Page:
Online training is often very cost-effective, especially for large groups. For example, many more people can usually be trained online for a given spend, compared with the number of people that could be trained using instructor-led training. Online training also allows organizations to offer training to teams on a global scale.
Because of the variety and mix of media used, online training can create an active learning experience, and also accommodates a variety of different learning styles . Online training can be enjoyable and engaging, especially when you collaborate with others. And, because you work at your own pace, you're far more likely to understand and retain the information that you're learning.
According to research conducted by the U.S. Department of Education, students who take part in online learning perform 'modestly better' than those who learn in a traditional classroom setting; while those who take part in blended courses perform best of all.
Last, online training instructors often report that engagement is higher in e-courses than in classroom settings. One possible reason is that online learning can encourage quieter learners to participate more comfortably. Another reason could be that the level of autonomy is much higher with it.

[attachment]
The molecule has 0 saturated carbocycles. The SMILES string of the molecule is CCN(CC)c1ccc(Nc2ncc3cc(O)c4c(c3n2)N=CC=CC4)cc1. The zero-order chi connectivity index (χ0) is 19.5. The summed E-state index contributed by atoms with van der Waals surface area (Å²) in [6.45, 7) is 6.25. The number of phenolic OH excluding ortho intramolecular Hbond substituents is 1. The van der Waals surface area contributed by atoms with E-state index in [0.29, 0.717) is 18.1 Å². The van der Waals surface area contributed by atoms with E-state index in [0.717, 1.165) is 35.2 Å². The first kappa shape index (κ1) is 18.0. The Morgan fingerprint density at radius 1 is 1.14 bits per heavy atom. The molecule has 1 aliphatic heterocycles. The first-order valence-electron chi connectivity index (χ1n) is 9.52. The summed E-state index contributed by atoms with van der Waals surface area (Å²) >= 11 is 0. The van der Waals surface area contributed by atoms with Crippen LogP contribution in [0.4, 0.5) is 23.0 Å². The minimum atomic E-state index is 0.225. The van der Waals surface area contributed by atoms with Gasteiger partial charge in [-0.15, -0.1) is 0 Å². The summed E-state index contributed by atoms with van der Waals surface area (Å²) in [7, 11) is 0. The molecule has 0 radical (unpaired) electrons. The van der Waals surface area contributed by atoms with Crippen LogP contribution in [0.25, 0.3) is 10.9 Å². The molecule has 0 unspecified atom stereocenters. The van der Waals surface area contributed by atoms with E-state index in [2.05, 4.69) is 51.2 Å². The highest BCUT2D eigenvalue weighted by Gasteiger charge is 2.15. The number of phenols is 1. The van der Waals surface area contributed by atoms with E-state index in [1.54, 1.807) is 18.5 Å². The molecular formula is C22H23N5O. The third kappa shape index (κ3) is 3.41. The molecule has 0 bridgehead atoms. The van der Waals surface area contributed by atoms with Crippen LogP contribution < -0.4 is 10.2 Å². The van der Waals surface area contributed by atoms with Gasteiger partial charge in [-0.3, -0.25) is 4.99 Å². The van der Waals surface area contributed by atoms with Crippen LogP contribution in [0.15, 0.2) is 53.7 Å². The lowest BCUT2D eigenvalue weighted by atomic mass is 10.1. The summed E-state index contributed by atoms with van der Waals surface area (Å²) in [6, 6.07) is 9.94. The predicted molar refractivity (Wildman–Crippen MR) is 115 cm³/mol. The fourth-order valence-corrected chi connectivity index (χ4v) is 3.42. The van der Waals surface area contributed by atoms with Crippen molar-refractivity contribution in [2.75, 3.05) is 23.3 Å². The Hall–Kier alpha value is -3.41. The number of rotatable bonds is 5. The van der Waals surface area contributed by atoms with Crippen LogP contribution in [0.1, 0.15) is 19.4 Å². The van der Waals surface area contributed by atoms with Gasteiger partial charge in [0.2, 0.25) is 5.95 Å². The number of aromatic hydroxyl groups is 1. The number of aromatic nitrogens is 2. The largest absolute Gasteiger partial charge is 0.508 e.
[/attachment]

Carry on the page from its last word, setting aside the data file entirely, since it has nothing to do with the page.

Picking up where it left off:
While online learning provides many advantages, there are also several drawbacks to this type of training.
First, online learning isn't suitable for everyone. Self-directed learning needs a certain amount of organization and self-discipline; if you have trouble staying motivated, or if you're disorganized, you might find that you fall behind with online learning. You'll also need good time management skills to take part in online training.
Online training can sometimes present a learning curve for students. If you're not confident with technology, it can take time to become familiar with the learning platform and with any technology that the course uses. And online training is difficult to access for people with literacy problems.
There is also often a lag between your performance in an e-learning course and the feedback that you get from an instructor. Unless you're using live online video, feedback isn't immediate, and this can slow down development, or become frustrating for some students.
For some, online training training can be very effective, while others may work better in a traditional classroom setting.
Online training is best suited to teaching knowledge and specific skills. For example, new team members can take part in online training to learn about the company's policies and expectations, or an entire organization could train online to learn how to use a new software system. You can also use online resources to learn management, business, technical and professional skills.